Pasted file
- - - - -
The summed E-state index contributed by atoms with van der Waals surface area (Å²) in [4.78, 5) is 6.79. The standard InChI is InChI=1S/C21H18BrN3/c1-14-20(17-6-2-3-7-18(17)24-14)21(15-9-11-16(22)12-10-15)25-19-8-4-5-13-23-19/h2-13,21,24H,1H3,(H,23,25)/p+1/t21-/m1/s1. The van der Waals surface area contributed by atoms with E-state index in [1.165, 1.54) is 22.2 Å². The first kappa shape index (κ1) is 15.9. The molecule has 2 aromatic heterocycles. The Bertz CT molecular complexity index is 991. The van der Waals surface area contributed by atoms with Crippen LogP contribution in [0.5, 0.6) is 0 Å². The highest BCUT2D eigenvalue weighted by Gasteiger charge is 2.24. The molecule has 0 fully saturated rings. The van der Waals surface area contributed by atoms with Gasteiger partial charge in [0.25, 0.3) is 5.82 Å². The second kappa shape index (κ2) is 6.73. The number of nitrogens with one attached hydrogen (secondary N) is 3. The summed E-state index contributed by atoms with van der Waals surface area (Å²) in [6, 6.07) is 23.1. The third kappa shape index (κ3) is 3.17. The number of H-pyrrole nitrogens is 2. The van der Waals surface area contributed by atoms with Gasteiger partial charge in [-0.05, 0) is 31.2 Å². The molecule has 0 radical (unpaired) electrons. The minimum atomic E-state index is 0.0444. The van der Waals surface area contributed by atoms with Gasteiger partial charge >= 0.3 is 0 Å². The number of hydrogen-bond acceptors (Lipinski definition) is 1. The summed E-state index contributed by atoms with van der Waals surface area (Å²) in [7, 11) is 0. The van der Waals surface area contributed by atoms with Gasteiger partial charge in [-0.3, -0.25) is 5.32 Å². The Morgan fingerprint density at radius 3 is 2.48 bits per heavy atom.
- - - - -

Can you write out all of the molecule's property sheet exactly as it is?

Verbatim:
The summed E-state index contributed by atoms with van der Waals surface area (Å²) in [4.78, 5) is 6.79. The standard InChI is InChI=1S/C21H18BrN3/c1-14-20(17-6-2-3-7-18(17)24-14)21(15-9-11-16(22)12-10-15)25-19-8-4-5-13-23-19/h2-13,21,24H,1H3,(H,23,25)/p+1/t21-/m1/s1. The van der Waals surface area contributed by atoms with E-state index in [1.165, 1.54) is 22.2 Å². The first kappa shape index (κ1) is 15.9. The molecule has 2 aromatic heterocycles. The Bertz CT molecular complexity index is 991. The van der Waals surface area contributed by atoms with Crippen LogP contribution in [0.5, 0.6) is 0 Å². The highest BCUT2D eigenvalue weighted by Gasteiger charge is 2.24. The molecule has 0 fully saturated rings. The van der Waals surface area contributed by atoms with Gasteiger partial charge in [0.25, 0.3) is 5.82 Å². The second kappa shape index (κ2) is 6.73. The number of nitrogens with one attached hydrogen (secondary N) is 3. The summed E-state index contributed by atoms with van der Waals surface area (Å²) in [6, 6.07) is 23.1. The third kappa shape index (κ3) is 3.17. The number of H-pyrrole nitrogens is 2. The van der Waals surface area contributed by atoms with Gasteiger partial charge in [-0.05, 0) is 31.2 Å². The molecule has 0 radical (unpaired) electrons. The minimum atomic E-state index is 0.0444. The van der Waals surface area contributed by atoms with Gasteiger partial charge >= 0.3 is 0 Å². The number of hydrogen-bond acceptors (Lipinski definition) is 1. The summed E-state index contributed by atoms with van der Waals surface area (Å²) in [7, 11) is 0. The van der Waals surface area contributed by atoms with Gasteiger partial charge in [-0.3, -0.25) is 5.32 Å². The Morgan fingerprint density at radius 3 is 2.48 bits per heavy atom.